DC Theatre Scene readers who have enjoyed shows at Signature Theatre in Shirlington will wish this slender volume was thicker. At 123 pages of large type, it only skims the surface of the story of Signature Theatre — but what is here is fascinating.
Eric Schaeffer has put down in simple language the story of the adventure that started on that fateful night in (can you believe it?) 1988, when he and Donna Migliaccio (then known as Donna Lillard) went out for a few beers at Calvert Grill on Mount Vernon Avenue. He’d been working with The Arlington Players and she was involved with the Fairlington Players, two community theatre groups in Northern Virginia. They agreed that what was needed was a professional theater and they decided to start one themselves.
He relates how the arts-friendly policies of Arlington County’s Cultural Affairs Division played a seminal role in the effort to get the new company on its feet, and the importance of the school library turned into a county owned and operated theatre at the Gunston Arts Center which gave the company its first venue.
The chronology of the growth of the company from tenant at Gunston’s Theatre Two, to the creation of a black box theater of its own in a dilapidated former chrome plating shop on South Four Mile Run Drive that came to be known affectionately as “The Garage,” and finally into its current two-house home is sketched with interesting side-stories. He reveals his disappointment over the acoustics in the two new theatres and the reason for the problem. It seems that, after spending a million dollars to design acoustically satisfying spaces, someone (he doesn’t say who) changed the paint that was to cover all the steel in the catwalks and rigging for the theaters from the simple black paint that was intended to a special sound-absorbing spray-on sound-proofing. He says “I am hoping one day to win the lottery so I can just rip all the crappy soundproofing out.”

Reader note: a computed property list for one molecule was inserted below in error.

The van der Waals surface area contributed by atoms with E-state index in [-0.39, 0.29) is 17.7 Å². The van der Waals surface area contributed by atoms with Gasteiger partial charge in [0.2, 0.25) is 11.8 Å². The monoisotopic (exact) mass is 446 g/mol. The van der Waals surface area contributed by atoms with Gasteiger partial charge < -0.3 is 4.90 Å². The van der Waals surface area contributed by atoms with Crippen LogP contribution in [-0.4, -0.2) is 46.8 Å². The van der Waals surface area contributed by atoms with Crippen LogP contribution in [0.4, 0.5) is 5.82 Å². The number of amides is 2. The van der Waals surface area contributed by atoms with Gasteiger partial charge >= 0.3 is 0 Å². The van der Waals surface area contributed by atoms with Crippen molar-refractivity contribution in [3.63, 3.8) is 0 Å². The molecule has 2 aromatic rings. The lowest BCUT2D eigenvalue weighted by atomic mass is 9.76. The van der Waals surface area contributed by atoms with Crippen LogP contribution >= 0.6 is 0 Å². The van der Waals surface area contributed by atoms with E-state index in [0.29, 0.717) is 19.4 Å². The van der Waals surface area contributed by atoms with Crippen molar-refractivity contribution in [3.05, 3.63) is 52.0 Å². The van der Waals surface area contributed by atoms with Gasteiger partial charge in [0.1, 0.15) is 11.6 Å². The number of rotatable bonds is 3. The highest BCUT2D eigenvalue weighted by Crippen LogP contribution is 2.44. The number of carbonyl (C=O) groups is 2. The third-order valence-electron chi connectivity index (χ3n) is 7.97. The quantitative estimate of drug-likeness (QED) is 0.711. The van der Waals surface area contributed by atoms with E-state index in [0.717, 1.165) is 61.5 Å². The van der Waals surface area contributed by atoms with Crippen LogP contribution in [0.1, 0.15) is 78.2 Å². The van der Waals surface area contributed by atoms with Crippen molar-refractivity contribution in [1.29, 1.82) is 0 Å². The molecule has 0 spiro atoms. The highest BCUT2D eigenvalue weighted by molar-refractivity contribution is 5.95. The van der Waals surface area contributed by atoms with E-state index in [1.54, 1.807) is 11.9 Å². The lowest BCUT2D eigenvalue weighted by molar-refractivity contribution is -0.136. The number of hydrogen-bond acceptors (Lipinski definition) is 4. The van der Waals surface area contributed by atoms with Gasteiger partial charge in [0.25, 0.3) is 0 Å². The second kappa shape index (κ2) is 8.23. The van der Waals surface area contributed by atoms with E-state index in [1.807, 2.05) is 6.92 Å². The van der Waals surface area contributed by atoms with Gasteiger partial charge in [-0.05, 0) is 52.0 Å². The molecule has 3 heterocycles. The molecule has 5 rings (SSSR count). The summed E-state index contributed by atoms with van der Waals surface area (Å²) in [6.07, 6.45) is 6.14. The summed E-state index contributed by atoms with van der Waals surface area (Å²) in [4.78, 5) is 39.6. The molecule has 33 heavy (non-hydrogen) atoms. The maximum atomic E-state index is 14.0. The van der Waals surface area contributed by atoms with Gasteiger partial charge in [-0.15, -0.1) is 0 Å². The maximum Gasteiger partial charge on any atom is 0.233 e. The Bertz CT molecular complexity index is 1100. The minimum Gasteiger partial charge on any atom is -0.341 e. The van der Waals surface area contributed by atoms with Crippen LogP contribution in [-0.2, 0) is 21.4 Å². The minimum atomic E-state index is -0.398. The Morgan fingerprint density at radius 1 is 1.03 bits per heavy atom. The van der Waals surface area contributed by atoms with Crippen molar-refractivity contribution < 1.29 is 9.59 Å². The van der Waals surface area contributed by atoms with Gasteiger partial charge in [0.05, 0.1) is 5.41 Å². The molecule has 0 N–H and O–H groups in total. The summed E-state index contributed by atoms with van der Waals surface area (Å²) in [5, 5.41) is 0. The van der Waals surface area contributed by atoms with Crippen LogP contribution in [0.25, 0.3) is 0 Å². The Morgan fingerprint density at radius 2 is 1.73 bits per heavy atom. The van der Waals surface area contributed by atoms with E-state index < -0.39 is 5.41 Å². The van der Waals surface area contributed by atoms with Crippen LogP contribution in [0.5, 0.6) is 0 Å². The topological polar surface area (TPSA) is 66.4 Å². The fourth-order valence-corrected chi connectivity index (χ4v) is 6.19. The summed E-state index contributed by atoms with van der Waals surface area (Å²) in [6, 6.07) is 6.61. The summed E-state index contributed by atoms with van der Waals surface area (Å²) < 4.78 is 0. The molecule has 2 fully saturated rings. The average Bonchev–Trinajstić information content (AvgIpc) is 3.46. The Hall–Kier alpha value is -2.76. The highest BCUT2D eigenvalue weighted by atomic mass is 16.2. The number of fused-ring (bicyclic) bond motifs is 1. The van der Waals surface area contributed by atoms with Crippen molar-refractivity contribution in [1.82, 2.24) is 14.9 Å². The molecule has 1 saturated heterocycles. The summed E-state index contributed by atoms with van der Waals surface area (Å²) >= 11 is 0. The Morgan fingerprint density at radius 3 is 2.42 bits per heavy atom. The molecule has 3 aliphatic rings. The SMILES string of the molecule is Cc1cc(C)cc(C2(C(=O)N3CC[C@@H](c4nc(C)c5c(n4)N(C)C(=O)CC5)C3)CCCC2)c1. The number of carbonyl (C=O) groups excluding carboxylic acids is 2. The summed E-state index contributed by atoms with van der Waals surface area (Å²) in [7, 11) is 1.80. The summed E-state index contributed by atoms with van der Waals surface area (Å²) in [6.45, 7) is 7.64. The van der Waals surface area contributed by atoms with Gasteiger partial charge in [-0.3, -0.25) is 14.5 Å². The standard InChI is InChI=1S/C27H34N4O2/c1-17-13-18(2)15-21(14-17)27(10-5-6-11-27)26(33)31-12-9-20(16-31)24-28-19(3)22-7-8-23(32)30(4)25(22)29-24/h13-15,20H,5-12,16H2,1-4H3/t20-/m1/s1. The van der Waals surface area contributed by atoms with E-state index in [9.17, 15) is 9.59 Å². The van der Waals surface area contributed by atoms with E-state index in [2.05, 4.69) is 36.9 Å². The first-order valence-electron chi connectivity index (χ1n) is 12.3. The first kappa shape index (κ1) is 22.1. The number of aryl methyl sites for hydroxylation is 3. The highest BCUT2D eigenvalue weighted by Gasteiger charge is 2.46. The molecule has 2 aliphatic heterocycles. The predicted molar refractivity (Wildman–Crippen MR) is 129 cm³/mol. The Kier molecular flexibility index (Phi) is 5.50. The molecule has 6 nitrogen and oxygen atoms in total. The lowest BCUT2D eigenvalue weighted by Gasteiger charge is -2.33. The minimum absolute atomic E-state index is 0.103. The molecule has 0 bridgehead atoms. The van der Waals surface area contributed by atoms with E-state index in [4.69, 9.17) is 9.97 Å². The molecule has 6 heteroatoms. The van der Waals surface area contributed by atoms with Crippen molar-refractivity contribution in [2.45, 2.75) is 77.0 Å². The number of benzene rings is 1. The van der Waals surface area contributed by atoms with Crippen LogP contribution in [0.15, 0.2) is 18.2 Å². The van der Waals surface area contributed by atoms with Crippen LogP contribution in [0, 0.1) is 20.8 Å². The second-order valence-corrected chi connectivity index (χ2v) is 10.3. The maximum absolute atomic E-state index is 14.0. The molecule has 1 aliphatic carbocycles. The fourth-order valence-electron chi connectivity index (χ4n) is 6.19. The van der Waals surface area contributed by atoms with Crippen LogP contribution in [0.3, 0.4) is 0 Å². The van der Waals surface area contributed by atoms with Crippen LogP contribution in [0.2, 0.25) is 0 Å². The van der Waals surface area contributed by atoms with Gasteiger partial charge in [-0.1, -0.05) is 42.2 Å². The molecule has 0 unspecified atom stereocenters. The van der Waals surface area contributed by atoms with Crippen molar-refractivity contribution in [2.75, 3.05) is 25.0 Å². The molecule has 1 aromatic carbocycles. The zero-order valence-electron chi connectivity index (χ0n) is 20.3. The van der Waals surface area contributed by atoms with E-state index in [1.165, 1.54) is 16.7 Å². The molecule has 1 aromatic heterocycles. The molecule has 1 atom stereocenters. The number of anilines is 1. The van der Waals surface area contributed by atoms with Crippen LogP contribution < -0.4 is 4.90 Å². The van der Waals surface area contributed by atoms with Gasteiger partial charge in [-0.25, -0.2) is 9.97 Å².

Schaeffer relates the course of events that led to the company’s reputation as a musical theatre company specializing in the works of Stephen Sondheim. Their first musical was Sweeney Todd and it was an immediate immense hit, selling out completely and sweeping the Helen Hayes Awards with five wins including Outstanding Resident Musical and individual awards for Lou Stancari (set), Pedro Porro (actor), Donna Lillard (Migliaccio) (actress) and Schaeffer (director).
The next season, probably on the strength of the success of Sweeney, they beat out all the competition for the rights to mount the first production of Sondheim’s Assassins following its New York premiere. That production won them their second-in-a-row Outstanding Resident Musical Helen Hayes Award and made it practically impossible not to do another Sondheim the next year — and each year thereafter. That, of course, is how we came to be able to enjoy Signature’s Company, Into the Woods (twice), Passion, Sunday in the Park with George, A Little Night Music, Gypsy, Putting It Together, Follies, A Funny Thing Happened on the Way to the Forum, Pacific Overtures, Merrily We Roll Along, Side by Side by Sondheim, a second Assassins, two more Sweeney Todds and something called A Stephen Sondheim Evening.